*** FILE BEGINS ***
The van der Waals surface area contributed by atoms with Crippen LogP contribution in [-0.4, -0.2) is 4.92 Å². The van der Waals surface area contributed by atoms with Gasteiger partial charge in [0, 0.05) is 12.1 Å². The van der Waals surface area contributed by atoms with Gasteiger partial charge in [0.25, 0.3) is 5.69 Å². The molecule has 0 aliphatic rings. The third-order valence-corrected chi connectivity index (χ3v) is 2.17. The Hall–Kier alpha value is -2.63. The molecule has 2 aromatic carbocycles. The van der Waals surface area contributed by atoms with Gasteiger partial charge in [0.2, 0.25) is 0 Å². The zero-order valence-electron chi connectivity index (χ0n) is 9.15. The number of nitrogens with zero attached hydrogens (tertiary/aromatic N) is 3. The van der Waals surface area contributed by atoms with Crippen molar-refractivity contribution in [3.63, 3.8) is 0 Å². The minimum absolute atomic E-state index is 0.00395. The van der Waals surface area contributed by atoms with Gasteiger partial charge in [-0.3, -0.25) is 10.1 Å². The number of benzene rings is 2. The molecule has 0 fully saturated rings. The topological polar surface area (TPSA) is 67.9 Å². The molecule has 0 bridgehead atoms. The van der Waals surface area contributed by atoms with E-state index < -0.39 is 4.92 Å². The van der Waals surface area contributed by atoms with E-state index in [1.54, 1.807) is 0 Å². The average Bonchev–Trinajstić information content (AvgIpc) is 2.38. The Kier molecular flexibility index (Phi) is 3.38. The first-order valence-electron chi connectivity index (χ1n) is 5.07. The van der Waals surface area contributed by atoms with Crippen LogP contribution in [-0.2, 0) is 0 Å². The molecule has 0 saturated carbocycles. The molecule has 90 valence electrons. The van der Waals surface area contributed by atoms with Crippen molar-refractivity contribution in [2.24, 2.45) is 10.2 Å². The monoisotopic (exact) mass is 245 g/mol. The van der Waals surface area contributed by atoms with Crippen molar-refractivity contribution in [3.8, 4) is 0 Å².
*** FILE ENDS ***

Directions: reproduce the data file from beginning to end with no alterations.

The van der Waals surface area contributed by atoms with Crippen LogP contribution in [-0.4, -0.2) is 4.92 Å². The van der Waals surface area contributed by atoms with Gasteiger partial charge in [0, 0.05) is 12.1 Å². The van der Waals surface area contributed by atoms with Gasteiger partial charge in [0.25, 0.3) is 5.69 Å². The molecule has 0 aliphatic rings. The third-order valence-corrected chi connectivity index (χ3v) is 2.17. The Hall–Kier alpha value is -2.63. The molecule has 2 aromatic carbocycles. The van der Waals surface area contributed by atoms with Gasteiger partial charge in [0.2, 0.25) is 0 Å². The zero-order valence-electron chi connectivity index (χ0n) is 9.15. The number of nitrogens with zero attached hydrogens (tertiary/aromatic N) is 3. The van der Waals surface area contributed by atoms with Crippen molar-refractivity contribution in [3.63, 3.8) is 0 Å². The minimum absolute atomic E-state index is 0.00395. The van der Waals surface area contributed by atoms with Gasteiger partial charge in [-0.3, -0.25) is 10.1 Å². The number of benzene rings is 2. The molecule has 0 fully saturated rings. The topological polar surface area (TPSA) is 67.9 Å². The molecule has 0 bridgehead atoms. The van der Waals surface area contributed by atoms with E-state index < -0.39 is 4.92 Å². The van der Waals surface area contributed by atoms with E-state index in [1.54, 1.807) is 0 Å². The average Bonchev–Trinajstić information content (AvgIpc) is 2.38. The Kier molecular flexibility index (Phi) is 3.38. The first-order valence-electron chi connectivity index (χ1n) is 5.07. The van der Waals surface area contributed by atoms with Crippen LogP contribution in [-0.2, 0) is 0 Å². The molecule has 0 saturated carbocycles. The molecule has 90 valence electrons. The van der Waals surface area contributed by atoms with Crippen molar-refractivity contribution in [2.24, 2.45) is 10.2 Å². The monoisotopic (exact) mass is 245 g/mol. The van der Waals surface area contributed by atoms with Crippen molar-refractivity contribution in [3.8, 4) is 0 Å².